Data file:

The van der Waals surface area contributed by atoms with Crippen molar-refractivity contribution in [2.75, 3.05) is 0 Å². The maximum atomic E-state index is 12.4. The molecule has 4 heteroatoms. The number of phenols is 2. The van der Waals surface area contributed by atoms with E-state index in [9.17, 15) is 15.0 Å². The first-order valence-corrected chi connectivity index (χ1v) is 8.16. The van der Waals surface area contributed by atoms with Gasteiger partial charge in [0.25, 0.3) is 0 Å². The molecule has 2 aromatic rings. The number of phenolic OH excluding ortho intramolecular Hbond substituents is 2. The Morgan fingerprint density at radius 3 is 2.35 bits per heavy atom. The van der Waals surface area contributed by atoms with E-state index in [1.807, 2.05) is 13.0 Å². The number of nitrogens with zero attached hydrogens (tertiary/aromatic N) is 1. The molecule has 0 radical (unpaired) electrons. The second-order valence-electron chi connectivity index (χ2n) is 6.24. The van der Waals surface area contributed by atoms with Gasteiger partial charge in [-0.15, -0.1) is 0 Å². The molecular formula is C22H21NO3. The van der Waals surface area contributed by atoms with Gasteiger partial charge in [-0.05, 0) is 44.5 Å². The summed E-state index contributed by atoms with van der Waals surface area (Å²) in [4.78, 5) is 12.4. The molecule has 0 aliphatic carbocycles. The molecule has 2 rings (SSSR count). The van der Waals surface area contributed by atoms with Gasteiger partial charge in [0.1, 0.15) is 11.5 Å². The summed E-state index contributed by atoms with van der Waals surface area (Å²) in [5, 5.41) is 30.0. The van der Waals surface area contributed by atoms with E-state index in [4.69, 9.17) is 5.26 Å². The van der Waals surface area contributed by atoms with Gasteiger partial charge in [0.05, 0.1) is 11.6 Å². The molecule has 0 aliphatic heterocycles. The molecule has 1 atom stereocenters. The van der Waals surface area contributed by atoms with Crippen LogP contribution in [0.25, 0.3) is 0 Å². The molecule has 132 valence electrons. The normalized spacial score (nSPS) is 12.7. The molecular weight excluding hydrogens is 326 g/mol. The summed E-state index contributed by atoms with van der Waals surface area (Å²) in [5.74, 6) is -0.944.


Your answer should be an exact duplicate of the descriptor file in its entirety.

The van der Waals surface area contributed by atoms with Crippen molar-refractivity contribution in [2.75, 3.05) is 0 Å². The maximum atomic E-state index is 12.4. The molecule has 4 heteroatoms. The number of phenols is 2. The van der Waals surface area contributed by atoms with E-state index in [9.17, 15) is 15.0 Å². The first-order valence-corrected chi connectivity index (χ1v) is 8.16. The van der Waals surface area contributed by atoms with Gasteiger partial charge in [0.25, 0.3) is 0 Å². The molecule has 2 aromatic rings. The number of phenolic OH excluding ortho intramolecular Hbond substituents is 2. The Morgan fingerprint density at radius 3 is 2.35 bits per heavy atom. The van der Waals surface area contributed by atoms with E-state index in [1.807, 2.05) is 13.0 Å². The number of nitrogens with zero attached hydrogens (tertiary/aromatic N) is 1. The molecule has 0 radical (unpaired) electrons. The second-order valence-electron chi connectivity index (χ2n) is 6.24. The van der Waals surface area contributed by atoms with Gasteiger partial charge in [-0.15, -0.1) is 0 Å². The molecular formula is C22H21NO3. The van der Waals surface area contributed by atoms with Gasteiger partial charge in [-0.05, 0) is 44.5 Å². The summed E-state index contributed by atoms with van der Waals surface area (Å²) in [4.78, 5) is 12.4. The molecule has 0 aliphatic carbocycles. The molecule has 2 rings (SSSR count). The van der Waals surface area contributed by atoms with Gasteiger partial charge in [0.1, 0.15) is 11.5 Å². The summed E-state index contributed by atoms with van der Waals surface area (Å²) in [5, 5.41) is 30.0. The van der Waals surface area contributed by atoms with E-state index in [4.69, 9.17) is 5.26 Å². The van der Waals surface area contributed by atoms with Gasteiger partial charge in [0.05, 0.1) is 11.6 Å². The molecule has 0 aliphatic heterocycles. The molecule has 1 atom stereocenters. The van der Waals surface area contributed by atoms with Crippen LogP contribution in [0.25, 0.3) is 0 Å². The molecule has 132 valence electrons. The normalized spacial score (nSPS) is 12.7. The molecular weight excluding hydrogens is 326 g/mol. The summed E-state index contributed by atoms with van der Waals surface area (Å²) in [5.74, 6) is -0.944.